Looking for commercial brokers

13 Replies

Originally posted by @Jefferson Valencia :

Mainly looking for apartment complexes that need work, foreclosures, short sales etc… under 1 mill preferably.

 That is a tough price point for you to start with a new broker. Very few people specialize in those property types. You should look at Ohio, Detroit, etc. Under $1million is a lot of PM. In this market, there are very very few foreclosures or even short sales...

@Jefferson Valencia Columbus, OH is a great market to check out commercial real estate (either mult-families or true commercial properties).

While there aren't many foreclosures or short sales here (or in most markets for that matter), $1M will go a long way in C/B neighborhoods for large multi-families. CAP rates are strong here and rents reached a peak increase last month.


Good luck!! 

Originally posted by @Ronald Rohde :
Originally posted by @Jefferson Valencia:

Mainly looking for apartment complexes that need work, foreclosures, short sales etc… under 1 mill preferably.

 That is a tough price point for you to start with a new broker. Very few people specialize in those property types. You should look at Ohio, Detroit, etc. Under $1million is a lot of PM. In this market, there are very very few foreclosures or even short sales...

Yes sir, but i have a mentor that gets his priorities first hand from his commercial broker. Most of the deals are foreclosures and short sales.

I can piggyback off of the above replies and also throw out that for straight commercial properties, Columbus is very investor friendly in terms of getting anchor companies to sign leases with incentives to bring jobs. If you have a renter or company lined up that needs space you can negotiate with the city or smaller jurisdictions to incentivize the move. 

Columbus historically resists recession in terms of population growth so for companies trying to sell goods or house office space there is always a demand. I know also with the recent work from home switch a lot of places are going through, large companies are not needing as much office space meaning the owner of the property will likely have vacancies coming up. This lends the opportunity to new investors to come in during a time of lower cashflows and offer on a property that should be cheaper as the CAP Rate is not as great in the short term.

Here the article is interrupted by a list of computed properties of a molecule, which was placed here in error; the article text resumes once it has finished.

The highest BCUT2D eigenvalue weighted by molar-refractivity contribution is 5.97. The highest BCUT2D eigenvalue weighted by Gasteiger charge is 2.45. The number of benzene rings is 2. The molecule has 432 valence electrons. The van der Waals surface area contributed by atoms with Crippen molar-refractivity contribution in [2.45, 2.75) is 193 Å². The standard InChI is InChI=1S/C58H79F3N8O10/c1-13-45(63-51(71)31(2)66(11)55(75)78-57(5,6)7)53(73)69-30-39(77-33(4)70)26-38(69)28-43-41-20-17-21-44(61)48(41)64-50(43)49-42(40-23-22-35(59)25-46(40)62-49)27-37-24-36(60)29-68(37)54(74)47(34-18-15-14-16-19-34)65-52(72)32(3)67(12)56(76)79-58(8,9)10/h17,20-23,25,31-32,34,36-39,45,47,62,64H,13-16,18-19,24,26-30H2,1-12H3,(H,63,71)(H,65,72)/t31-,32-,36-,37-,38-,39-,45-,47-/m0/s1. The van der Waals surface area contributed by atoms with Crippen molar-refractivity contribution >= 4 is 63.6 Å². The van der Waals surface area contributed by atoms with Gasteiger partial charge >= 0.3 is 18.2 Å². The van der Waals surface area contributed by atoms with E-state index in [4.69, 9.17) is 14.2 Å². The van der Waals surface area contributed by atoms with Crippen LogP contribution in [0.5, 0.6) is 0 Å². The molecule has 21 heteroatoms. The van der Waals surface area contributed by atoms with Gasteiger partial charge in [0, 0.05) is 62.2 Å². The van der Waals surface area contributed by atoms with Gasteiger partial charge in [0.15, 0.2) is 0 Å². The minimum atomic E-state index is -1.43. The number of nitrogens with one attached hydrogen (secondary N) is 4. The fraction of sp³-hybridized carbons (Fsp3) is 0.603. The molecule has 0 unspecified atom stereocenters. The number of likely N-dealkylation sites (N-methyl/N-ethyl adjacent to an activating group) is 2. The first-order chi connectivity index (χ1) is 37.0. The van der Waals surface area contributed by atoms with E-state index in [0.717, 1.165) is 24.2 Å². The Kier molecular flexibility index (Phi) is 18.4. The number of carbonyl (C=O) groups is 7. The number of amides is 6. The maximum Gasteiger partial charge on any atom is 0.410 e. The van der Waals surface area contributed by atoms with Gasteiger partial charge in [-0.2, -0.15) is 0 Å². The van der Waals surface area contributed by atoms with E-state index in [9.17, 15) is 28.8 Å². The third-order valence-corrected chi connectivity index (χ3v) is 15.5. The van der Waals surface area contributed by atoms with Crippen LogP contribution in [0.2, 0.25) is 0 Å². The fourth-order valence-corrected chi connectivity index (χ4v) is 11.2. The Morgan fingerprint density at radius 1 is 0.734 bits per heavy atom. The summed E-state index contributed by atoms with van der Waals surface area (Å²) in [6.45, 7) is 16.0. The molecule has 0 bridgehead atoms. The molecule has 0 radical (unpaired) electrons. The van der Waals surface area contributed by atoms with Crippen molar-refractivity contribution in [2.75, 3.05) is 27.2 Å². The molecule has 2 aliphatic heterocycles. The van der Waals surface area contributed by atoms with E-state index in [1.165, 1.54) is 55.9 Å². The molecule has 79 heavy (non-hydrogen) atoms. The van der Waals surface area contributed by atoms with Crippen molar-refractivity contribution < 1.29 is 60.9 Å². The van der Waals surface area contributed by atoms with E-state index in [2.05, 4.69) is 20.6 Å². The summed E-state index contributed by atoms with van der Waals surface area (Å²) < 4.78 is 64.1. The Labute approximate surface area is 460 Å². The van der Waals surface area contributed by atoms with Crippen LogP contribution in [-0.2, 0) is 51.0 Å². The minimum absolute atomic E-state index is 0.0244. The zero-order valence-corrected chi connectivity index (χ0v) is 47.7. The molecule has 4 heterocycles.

I hope this helps!

Originally posted by @Calvin Watkins :

I can piggyback off of the above replies and also throw out that for straight commercial properties, Columbus is very investor friendly in terms of getting anchor companies to sign leases with incentives to bring jobs. If you have a renter or company lined up that needs space you can negotiate with the city or smaller jurisdictions to incentivize the move. 

Columbus historically resists recession in terms of population growth so for companies trying to sell goods or house office space there is always a demand. I know also with the recent work from home switch a lot of places are going through, large companies are not needing as much office space meaning the owner of the property will likely have vacancies coming up. This lends the opportunity to new investors to come in during a time of lower cashflows and offer on a property that should be cheaper as the CAP Rate is not as great in the short term.

I hope this helps!

 Thank you Calvin.